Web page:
- Tip: Turkish bank ATMs do not charge a local ATM operator fee. There are instances when the transaction times out, if this is the case, try a different ATM. If charges are applied for a transaction and you don’t get cash, contact your bank to have the situation rectified.
Finding cash and ATMs in Turkey
Why you’ll need a combination of travel money options to take to Turkey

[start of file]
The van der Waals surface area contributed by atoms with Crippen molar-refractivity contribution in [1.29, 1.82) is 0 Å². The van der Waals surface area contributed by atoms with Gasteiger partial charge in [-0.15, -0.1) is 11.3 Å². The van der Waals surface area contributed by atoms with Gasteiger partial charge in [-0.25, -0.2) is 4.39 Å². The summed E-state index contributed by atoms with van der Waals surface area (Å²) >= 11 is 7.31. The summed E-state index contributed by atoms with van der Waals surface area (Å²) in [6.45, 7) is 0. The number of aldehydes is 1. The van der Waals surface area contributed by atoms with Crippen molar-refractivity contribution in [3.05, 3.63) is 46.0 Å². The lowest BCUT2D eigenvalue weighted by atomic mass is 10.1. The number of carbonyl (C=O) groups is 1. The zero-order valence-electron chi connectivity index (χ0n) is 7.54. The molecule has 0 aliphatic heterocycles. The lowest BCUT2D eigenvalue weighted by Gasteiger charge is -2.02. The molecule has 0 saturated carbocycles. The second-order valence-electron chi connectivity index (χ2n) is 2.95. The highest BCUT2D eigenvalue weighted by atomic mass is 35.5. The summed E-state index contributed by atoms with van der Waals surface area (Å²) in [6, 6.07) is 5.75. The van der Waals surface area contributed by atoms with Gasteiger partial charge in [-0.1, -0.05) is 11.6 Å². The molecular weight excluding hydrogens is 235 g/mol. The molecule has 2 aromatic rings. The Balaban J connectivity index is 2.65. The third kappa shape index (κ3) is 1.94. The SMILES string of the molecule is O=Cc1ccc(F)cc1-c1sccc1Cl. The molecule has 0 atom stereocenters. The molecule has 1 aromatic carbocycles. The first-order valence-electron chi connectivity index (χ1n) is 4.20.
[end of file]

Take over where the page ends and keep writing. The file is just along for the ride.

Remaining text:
You won’t have any problems using your Visa and Mastercard credit card and debit card in Turkey, but a thousands things could happen to your card when you’re away. So you should always have more than one way to access your money in Turkey, or anywhere for that matter. A debit card is ideal for ATM withdrawals, especially so if the product waives the international ATM fee. Meanwhile, a credit card gives you a line of credit that can come in handy for large or emergency purchases. Remember that most credit card purchases will incur interest though, which can heighten your expenses. Travel cards are not the best product to take to Turkey; however, if you’re travelling to the eurozone as well, these products may be worth comparing. Use the right product for the right situation and you’ll save yourself enough for an extra beer, meals, souvenir or even a night out by the end of your trip. Turkey is the gateway to Europe and the meeting point between the East and the West. Compare travel money products which let you spend in foreign currencies and make cheap ATM withdrawals so you can avoid giving your bank a slice of your budget which should be spent enjoying yourself.Back to top